Tuesday, August 27, 2019

Floating Secrets by Tantra Bensko



Good morning everyone. I hope you find your morning as vibrant of one as I do. I want to begin by congratulating Emmanuel Omoguno on his book launch today. His book 101 NO FRILLS RELATIONSHIP ADVICE YOU MUST READ BEFORE YOU MARRY launched today. This book is a must for anyone in a serious relationship. Buy your copy today on Amazon.

Today's author interview is with Tantra Bensko and her book FLOATING SECRETS. Tantra Bensko teaches fiction writing with UCLA Extension Writing Program and Writers.com and edits manuscripts with Book Butchers. Her novels have won multiple gold medals and other awards and she has hundreds of short stories in magazines. She lives in Berkeley.

About the Book

Flair listens to an indie playlist while floating alone in the dark in a sensory deprivation tank that induces hallucinations of an ideal man, when she realizes that a man is in the tank with her, caressing her hair. After he pushes her into the corner and runs away naked into the small Indiana town, she covers for the stranger to the police, implicating herself in his crimes. She has no idea who he is or how to find him again.




TANTRA BENSKO - AUTHOR





Where are you from? 



I’m from Indiana, a beautiful place out in the country, with gorgeous sunrises and sunsets, deer eating the crab apples, a colorful sycamore tree by the creek, its roots exposed and rocks underneath them. I moved away from Indiana when I started college and lived all over the place, am settled in Berkeley now. But I set Floating on Secrets in Indiana, equally near Indianapolis to where I lived, though the area has filled in more now than it used to be.


Tell us your latest news? 



I won the Bronze medal for my previous book, Encore: A Contemporary Love Story of Hypnotic Abduction, in the eLit awards category of Thrillers/Suspense/Mystery.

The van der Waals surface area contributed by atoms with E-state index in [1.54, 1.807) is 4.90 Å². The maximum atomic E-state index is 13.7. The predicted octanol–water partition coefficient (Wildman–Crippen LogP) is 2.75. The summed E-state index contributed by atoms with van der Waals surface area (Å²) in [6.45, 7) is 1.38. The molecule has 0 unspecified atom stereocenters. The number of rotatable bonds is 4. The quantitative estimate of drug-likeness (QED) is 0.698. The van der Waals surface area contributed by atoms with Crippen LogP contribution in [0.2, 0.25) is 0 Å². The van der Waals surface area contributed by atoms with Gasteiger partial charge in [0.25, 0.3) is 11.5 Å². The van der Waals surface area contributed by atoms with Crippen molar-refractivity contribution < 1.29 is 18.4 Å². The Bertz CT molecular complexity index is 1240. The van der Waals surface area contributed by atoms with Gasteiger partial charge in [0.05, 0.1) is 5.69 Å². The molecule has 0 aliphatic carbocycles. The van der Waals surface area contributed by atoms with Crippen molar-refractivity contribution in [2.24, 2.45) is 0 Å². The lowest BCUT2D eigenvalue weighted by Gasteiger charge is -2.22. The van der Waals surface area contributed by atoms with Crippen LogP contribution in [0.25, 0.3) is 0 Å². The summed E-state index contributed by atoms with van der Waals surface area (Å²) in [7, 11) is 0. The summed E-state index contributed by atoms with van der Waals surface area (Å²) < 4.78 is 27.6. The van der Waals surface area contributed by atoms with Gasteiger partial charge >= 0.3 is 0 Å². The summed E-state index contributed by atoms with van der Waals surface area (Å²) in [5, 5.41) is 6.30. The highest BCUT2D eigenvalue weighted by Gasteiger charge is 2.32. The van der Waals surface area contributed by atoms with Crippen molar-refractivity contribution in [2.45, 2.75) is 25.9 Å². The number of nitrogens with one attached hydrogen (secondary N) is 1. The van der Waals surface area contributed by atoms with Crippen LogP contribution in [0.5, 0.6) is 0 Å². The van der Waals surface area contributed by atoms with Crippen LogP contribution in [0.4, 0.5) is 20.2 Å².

When and why did you begin writing?

I wanted to be a novelist even when I was a child. I was inspired by the greats like William Faulkner, who wrote about people resembling my Alabama relatives, so my novel manuscript in high school was based on those pioneers -- from all Mama’s tales about them. I felt it would be a gift to the world if I could create something that would be meaningful to readers. Beginning with Faulkner’s POV innovation, I continued to be inspired by deeper and deeper experimentation in the books I sought out. I decided to throw out the default ideas of what society must be, what limits we have, what a narrative must be.



When did you first consider yourself a writer?

I started to take that should seriously when I won the Academy of American Poets award when I was an undergraduate and the other people who entered at our university were much older and further along. I was shocked to go to the awards event, and they called my name to present it to. I felt my life unfurl before me.



What inspired you to write
Floating on Secrets





It started with the image that came to me of a woman in a float tank discovering she’s not alone. I had taken an interest in writing a New Adult novel and wanted to place it in Indiana where there are many readers of Romance, as I felt I had some understanding of them. There’s a kind of earnest goodness. I wanted to provide models for readers of ways they could explore consciousness without needing to resort to mind-expanding drugs. It’s a Hero’s Journey in which Flair goes into the other world of her subconscious, which is connected to everything, and brings back visions to benefit the tribe.



Do you have a specific writing style?